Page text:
Hawaiian surfer John John Florence, seen here competing in Portugal, is one of the favorites to win surfing’s first Olympic gold.
AP Photo/Francisco Seco
Olympic surfers are coming from around the world to compete in surfing’s Olympic debut. But where will the waves come from?
US surfer Carissa Moore will be part of a new-look Olympic sports schedule in Tokyo.
The inclusion of new action sports can offend Olympic traditionalists and outsiders alike. But it’s part of a long-term strategy to keep the games relevant and appealing to younger fans.
How does the spirit of Byron Byron endure wave after wave of seekers and lately, Instagram influencers? Sally Breen took a road trip and found a something deeper in the beachy township.
A new documentary is an extraordinary window into the second-class treatment once endured by female surfers.
Some places, like Nazaré Canyon in Portugal, produce freakishly huge waves.
AP Photo/Armando Franca
Some beaches in the world tend to consistently produce huge waves. Places like Nazaré Canyon in Portugal and Mavericks in California are famous for their waves because of the shape of the seafloor.
By the time a wave reaches shore, it may have travelled tens of thousands of kilometres.
Ian Mitchinson / Shutterstock
There’s much more to waves than the part you see at the beach.
Letham with her board.
Dee Why library.
Isabel Letham was one of the first Australians to ride the waves. After moving to the US in 1918, she became an epitome of the modern woman: economically independent, physically daring and unapologetically ambitious.
Professional female surfers have been advocating for decades for equal pay, access to events, visibility and sponsorship.
Ed Sloane / EPA
The World Surfing League has announced that it will offer equal pay to male and female athletes. In a sport dominated by hyper-masculinity, this is a significant step.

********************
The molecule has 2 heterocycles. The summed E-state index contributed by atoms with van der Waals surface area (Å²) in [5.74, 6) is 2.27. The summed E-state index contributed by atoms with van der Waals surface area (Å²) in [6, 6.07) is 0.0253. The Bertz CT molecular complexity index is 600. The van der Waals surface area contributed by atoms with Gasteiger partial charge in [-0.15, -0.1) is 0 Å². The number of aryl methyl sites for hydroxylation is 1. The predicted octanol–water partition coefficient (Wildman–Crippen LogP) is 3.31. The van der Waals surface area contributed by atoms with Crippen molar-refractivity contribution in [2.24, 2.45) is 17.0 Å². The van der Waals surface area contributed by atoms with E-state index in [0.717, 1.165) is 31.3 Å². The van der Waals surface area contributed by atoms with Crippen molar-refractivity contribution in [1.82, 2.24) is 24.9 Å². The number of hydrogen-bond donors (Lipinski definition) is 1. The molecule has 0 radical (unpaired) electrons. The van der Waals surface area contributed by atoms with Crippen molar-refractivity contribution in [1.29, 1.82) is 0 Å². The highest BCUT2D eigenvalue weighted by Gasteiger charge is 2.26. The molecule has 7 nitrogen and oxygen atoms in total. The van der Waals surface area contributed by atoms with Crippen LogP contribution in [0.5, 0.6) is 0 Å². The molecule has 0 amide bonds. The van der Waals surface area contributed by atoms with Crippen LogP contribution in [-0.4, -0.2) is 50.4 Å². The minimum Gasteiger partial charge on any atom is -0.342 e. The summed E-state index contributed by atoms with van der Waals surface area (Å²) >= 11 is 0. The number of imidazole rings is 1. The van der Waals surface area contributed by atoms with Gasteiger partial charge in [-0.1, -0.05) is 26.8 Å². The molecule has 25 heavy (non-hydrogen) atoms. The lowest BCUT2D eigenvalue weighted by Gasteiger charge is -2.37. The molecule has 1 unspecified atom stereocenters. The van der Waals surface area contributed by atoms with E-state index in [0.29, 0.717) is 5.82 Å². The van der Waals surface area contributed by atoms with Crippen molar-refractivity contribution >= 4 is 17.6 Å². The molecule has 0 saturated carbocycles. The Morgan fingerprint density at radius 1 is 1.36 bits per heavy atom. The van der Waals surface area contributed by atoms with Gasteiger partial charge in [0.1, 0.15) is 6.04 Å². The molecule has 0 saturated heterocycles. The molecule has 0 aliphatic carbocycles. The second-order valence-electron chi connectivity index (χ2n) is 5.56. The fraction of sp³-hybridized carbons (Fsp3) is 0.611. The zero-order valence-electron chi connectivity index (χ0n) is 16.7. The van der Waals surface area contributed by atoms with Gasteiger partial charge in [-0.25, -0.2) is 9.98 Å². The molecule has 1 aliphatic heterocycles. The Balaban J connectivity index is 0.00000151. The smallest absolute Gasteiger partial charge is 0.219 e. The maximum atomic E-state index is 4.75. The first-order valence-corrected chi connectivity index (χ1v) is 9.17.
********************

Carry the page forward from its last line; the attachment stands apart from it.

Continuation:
Many of Australia’s beaches are now being monitored for shark safety by drones.
Drones are now being used to warn beachgoers about sharks – with groundbreaking accuracy.
Like big waves? Thanks to surf forecasting, you’ll know when and where to find them.
Shalom Jacobovitz/Wikimedia Commons
Walter Munk might be the most under-appreciated man in surfing, but he is a big deal in ocean science. If you’ve ever checked a surf forecast before paddling out, you have him to thank.
England’s Lucy Bronze (right) and Spain’s Leila Ouahabi (left) battle for the ball during the UEFA Women’s Euro 2017.
Mike Egerton/PA Wire/PA Images
The reality of life as a female sports star.
Surfing can strengthen your ability to persevere.
Marc in het Panhuis demonstrating that surfers require fins in their surfboards for stability and control during manoeuvres.
Jones Beach Boardriders Club
3D printing looms as a gamechanger for the surfing industry as surfboard and fin technology become increasingly high-tech.
In sharks’ territory.
Warm Winds Surf Shop/Flickr
Professional surfers have called for culling sharks to reduce the risk of attacks. A shark biologist explains why culling will not work and surfers should accept risk when they enter the water.
More action sports will be on the Olympic bill in Tokyo with skateboarding, surfing and climbing added to the programme.
Talking therapy for people with post-traumatic stress disorder is one suggestion. A new study finds that surfing may be beneficial too.
The IOC is seeking to address the problem of an ageing audience with the inclusion of more youth-focused action sports in the Olympics.
The Japanese Olympic Committee recently announced five new sports for possible inclusion in the Tokyo 2020 Summer Olympics: baseball/softball, karate, skateboarding, sport climbing, and surfing.
An Indo-Pacific Man-o-war, AKA bluebottle, washed up on a beach.
Copyright L Gershwin
Blue bottles have been washing up on beaches lately, but what exactly are they? And are you really supposed to pee on their stings?
Australian surfer Mick Fanning, seen here surfing at Snapper Rocks on the Gold Coast, has decided to change the colour of his surfboard. No more yellow.
AAP Image/Jesse Little
The recent shark attack was enough to convince Australian surfer Mick Fanning that the colour of his surfboard may have been a factor. But what do sharks actually see in the water?
The moment a shark encounters Australian champion surfer Mick Fanning.
AAP Image/World Surf League, Kirstin Scholtz
Although frightening, the footage of Mick Fanning at Jeffreys Bay is a reminder that sharks are present in the oceans, and that the vast majority of interactions between people and sharks end without fatality or injury.